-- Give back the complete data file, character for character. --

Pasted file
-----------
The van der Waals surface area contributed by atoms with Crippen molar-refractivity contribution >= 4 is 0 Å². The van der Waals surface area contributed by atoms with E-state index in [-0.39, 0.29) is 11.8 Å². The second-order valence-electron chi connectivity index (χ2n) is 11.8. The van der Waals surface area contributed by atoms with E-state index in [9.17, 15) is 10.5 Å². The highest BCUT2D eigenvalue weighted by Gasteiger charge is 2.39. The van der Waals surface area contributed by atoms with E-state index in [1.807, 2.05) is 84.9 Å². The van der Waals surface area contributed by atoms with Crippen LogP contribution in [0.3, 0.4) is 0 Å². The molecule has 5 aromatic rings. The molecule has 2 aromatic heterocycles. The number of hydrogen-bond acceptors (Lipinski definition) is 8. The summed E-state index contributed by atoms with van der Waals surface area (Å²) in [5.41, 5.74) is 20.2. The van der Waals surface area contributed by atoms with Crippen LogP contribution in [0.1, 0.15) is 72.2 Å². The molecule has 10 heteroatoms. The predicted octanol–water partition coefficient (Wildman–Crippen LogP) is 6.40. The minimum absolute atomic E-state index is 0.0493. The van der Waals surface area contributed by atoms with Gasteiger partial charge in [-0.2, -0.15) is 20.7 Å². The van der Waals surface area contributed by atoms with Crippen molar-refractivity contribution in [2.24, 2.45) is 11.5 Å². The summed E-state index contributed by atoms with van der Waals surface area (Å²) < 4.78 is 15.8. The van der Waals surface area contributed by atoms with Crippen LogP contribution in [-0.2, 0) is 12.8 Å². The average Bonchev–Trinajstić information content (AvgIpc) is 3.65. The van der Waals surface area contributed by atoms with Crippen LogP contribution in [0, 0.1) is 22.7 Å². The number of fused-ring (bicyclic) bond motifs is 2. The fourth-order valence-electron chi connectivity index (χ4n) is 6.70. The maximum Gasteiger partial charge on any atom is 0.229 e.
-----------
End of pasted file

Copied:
The van der Waals surface area contributed by atoms with Crippen molar-refractivity contribution >= 4 is 0 Å². The van der Waals surface area contributed by atoms with E-state index in [-0.39, 0.29) is 11.8 Å². The second-order valence-electron chi connectivity index (χ2n) is 11.8. The van der Waals surface area contributed by atoms with E-state index in [9.17, 15) is 10.5 Å². The highest BCUT2D eigenvalue weighted by Gasteiger charge is 2.39. The van der Waals surface area contributed by atoms with E-state index in [1.807, 2.05) is 84.9 Å². The van der Waals surface area contributed by atoms with Crippen LogP contribution in [0.3, 0.4) is 0 Å². The molecule has 5 aromatic rings. The molecule has 2 aromatic heterocycles. The number of hydrogen-bond acceptors (Lipinski definition) is 8. The summed E-state index contributed by atoms with van der Waals surface area (Å²) in [5.41, 5.74) is 20.2. The van der Waals surface area contributed by atoms with Crippen LogP contribution in [0.1, 0.15) is 72.2 Å². The molecule has 10 heteroatoms. The predicted octanol–water partition coefficient (Wildman–Crippen LogP) is 6.40. The minimum absolute atomic E-state index is 0.0493. The van der Waals surface area contributed by atoms with Gasteiger partial charge in [-0.2, -0.15) is 20.7 Å². The van der Waals surface area contributed by atoms with Crippen molar-refractivity contribution in [2.24, 2.45) is 11.5 Å². The summed E-state index contributed by atoms with van der Waals surface area (Å²) < 4.78 is 15.8. The van der Waals surface area contributed by atoms with Crippen LogP contribution in [-0.2, 0) is 12.8 Å². The average Bonchev–Trinajstić information content (AvgIpc) is 3.65. The van der Waals surface area contributed by atoms with Crippen LogP contribution in [0, 0.1) is 22.7 Å². The number of fused-ring (bicyclic) bond motifs is 2. The fourth-order valence-electron chi connectivity index (χ4n) is 6.70. The maximum Gasteiger partial charge on any atom is 0.229 e.